Monday, August 17, 2015

USNA Class of 2019 Completes Plebe Summer

Thousands of family members and friends arrived at the U. S. Naval Academy to witness the culmination of the Class of 2019’s Plebe Summer training during Plebe Parents' Weekend Aug. 13-16.


Plebe Parents' Weekend provides an opportunity for parents to reunite with their sons and daughters after the intensive six weeks of Plebe Summer that leads into a midshipman's freshman year.

Plebe Summer, which began July 1, is a demanding, fast-paced boot camp-style orientation that begins four years of preparation of midshipmen before commissioning as naval officers. It demands physical and mental challenges with the purpose of developing leadership ability, motivation, moral strength and physical skills.

Of the 1,191 men and women who began Plebe Summer six weeks ago, only 13 voluntarily dropped from the program over the course of the training. This being one of the lowest attrition rates of recent history, the academy staff attributed the success to a focus on safety and well-planned training.


“The Class of 2019 has worked hard and done extremely well during their six weeks here at the academy,” said Commandant of Midshipmen Marine Corps Col. Stephen Liszewski. “This year we had one of the lowest attrition rates that we have seen in a long time and by no means has the summer been easy. We have pushed them, molded them, they have endured and earned their place here.”

The Class of 2019 is composed of 859 men and 324 women from all over the United States and includes 12 international students from around the globe. Ninety-two percent of the class competed in varsity athletics during high school and 32% come from college and post-high school preparatory programs.

“We are proud to say that this new class is one of the most culturally diverse and highly competitive that we have ever had at the academy,” said Vice Adm. Ted Carter, USNA superintendent. “This is also the largest class of women and varsity athletes that we have ever had.”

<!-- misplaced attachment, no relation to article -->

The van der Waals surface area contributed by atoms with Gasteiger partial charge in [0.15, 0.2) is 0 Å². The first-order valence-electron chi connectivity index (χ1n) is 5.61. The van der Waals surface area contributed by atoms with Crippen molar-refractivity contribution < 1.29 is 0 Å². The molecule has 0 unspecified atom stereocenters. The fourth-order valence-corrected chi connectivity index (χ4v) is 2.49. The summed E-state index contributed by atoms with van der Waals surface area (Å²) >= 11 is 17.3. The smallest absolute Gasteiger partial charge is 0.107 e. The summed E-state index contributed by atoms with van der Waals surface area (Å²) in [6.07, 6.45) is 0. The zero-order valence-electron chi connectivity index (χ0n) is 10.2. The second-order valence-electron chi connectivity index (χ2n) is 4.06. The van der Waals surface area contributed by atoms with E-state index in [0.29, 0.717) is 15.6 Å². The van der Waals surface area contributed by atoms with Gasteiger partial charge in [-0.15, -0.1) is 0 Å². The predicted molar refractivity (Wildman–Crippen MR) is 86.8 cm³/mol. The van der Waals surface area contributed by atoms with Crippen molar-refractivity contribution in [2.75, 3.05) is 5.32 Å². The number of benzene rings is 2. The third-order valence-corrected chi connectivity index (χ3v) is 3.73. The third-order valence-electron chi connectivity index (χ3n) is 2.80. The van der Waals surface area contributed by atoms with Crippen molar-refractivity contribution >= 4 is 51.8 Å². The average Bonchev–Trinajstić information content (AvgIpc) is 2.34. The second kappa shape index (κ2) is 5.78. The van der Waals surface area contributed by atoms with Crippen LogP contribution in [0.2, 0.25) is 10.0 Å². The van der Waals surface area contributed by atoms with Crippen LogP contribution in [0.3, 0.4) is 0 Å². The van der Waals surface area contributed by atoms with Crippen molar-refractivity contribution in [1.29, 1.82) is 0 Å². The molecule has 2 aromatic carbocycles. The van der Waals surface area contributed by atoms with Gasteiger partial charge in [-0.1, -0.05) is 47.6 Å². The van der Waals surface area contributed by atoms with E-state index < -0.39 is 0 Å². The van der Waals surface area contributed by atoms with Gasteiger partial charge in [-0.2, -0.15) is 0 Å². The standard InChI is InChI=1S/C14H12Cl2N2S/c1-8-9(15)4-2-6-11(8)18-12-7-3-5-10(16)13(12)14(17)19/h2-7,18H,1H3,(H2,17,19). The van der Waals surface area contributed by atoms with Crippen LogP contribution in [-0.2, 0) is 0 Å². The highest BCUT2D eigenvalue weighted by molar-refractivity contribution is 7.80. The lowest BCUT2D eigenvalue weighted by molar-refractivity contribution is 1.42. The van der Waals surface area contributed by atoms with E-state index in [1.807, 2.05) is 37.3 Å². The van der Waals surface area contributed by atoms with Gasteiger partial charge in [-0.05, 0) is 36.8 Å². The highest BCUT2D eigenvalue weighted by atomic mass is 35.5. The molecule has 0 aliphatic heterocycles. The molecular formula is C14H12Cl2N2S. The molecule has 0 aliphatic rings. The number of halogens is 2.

Often time, parents say they don't recognize their sons and daughters right away, as in just over a month most of them have drastically changed. They say they stand taller and straighter, often say "sir" and "ma'am" and use Navy terms, acronyms and abbreviations with ease.


"This being the first time that we have been away from our child, it’s been really hard and a huge adjustment for our family,” said Wynette Bodily, mother of Midshipman 4th Class Kalib Bodily. “We couldn’t be more proud, and we are so excited to see him.”

During the four-day weekend, parents watched the plebes’ formal parade, toured the dorms at Bancroft Hall, and meet with faculty and staff members to get a glimpse of the life at the Naval Academy.

“We are incredibly excited and this is all really a lot to take in,” said Mary Colton, mother of Midshipman 4th Class J.P. Colton. “It’s great to have the opportunity not only to support him during this huge time in his life, but to be able to get involved in some of the things that the plebes experience just makes you feel better about the whole thing.”

The Class of 2019 is scheduled to join the entire Brigade of Midshipmen during a reform ceremony Aug. 18. After the ceremony, plebes will move to their permanent company spaces in preparation for the academic school year.

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